But the American Islamic College is not just sitting back waiting for all that to happen; in the meantime, they’re working to overcome the largest obstacle of all. Those who lived through the past three decades and witnessed the university’s first incarnation were left with little faith in the institution. The new management has a long-range plan for earning back their confidence, and it includes the college, the Islamic community in the US, and the community at large. They’ve begun with a free lecture series featuring prominent academics, politicians and writers. The series is open to the public and has had an enthusiastic response. interfaith activities are helping AIC renew its relationships with adherents of other faiths as well. An interfaith garden, an open arms attitude toward visitors and a Sounds of Faith program are among the projects that are revitalizing interfaith ties. In addition, the university has hosted two “Islam and Muslims in America” conferences that brought together Muslim scholars and national politicians.

While they are awaiting full accreditation, the university is also offering non-credit courses in subjects like Islamic studies, Arabic studies, Sufism, Classical Arabic Music and Turkish Ebru (The art pf paper marbling with oil paint on water). These courses are being attended by students from neighboring universities.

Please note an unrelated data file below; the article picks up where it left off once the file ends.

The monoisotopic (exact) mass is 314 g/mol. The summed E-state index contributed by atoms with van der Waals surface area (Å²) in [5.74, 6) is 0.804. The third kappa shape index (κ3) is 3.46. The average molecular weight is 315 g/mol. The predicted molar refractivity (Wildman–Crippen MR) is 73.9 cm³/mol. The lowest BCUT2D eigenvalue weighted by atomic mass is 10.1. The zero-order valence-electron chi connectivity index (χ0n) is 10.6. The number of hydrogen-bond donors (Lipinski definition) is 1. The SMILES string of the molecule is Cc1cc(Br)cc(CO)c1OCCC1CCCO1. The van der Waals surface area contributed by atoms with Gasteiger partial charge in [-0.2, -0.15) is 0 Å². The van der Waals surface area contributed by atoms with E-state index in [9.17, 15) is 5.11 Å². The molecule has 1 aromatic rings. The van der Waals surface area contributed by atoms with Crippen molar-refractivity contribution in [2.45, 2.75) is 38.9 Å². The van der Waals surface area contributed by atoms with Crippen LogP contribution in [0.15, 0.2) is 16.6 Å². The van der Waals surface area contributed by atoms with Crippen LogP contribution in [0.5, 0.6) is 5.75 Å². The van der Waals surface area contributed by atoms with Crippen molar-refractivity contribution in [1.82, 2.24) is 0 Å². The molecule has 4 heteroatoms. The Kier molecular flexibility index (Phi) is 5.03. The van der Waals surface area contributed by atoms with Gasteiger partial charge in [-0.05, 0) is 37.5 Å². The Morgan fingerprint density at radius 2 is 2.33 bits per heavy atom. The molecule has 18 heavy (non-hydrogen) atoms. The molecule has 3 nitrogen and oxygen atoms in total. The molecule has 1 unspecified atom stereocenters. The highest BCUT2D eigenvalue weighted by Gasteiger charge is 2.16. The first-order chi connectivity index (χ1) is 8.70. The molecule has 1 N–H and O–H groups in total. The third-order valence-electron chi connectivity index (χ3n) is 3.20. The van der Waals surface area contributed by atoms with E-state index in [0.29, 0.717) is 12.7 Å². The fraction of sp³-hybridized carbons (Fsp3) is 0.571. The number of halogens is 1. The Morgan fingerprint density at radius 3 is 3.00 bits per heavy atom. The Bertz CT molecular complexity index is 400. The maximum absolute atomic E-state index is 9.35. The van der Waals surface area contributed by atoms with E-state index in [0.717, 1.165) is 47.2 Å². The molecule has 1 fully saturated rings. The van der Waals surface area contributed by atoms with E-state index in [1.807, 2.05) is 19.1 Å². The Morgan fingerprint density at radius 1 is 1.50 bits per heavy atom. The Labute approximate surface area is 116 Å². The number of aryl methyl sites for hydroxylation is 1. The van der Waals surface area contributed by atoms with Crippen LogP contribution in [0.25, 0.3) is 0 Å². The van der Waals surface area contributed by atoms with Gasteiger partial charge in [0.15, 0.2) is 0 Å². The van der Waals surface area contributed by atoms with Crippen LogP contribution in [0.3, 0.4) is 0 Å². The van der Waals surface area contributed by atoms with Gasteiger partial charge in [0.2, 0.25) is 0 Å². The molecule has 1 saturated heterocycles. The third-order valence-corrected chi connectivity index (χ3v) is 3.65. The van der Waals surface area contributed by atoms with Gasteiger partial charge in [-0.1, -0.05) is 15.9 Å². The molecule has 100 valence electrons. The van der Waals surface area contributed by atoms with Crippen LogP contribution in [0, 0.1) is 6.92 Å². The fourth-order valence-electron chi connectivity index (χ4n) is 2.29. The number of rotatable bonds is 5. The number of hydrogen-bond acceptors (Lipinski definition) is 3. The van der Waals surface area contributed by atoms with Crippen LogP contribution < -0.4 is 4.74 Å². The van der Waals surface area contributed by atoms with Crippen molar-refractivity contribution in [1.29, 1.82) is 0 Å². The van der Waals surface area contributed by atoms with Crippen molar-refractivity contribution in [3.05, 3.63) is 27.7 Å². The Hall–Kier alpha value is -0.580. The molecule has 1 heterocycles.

With a local Board of Trustees and Executive council in place, a curriculum developed by experienced professors, a league of qualified, prominent instructors and a beautiful facility with a sparkling new library, auditorium, lab, cafeteria and dorm, the American Islamic College will be ready to receive students from overseas, from Americans across the US and from Chicago itself. The university is ready to become the home of future Muslim scholars, economists, media professionals and politicians.

The AIC has regrouped, restructured and rebounded. “We have the preparation, the planning and the finances in place,” AIC spokesman said. “What we need now is du’a from all the community members. We need their support to become the first-rate institution we envision.”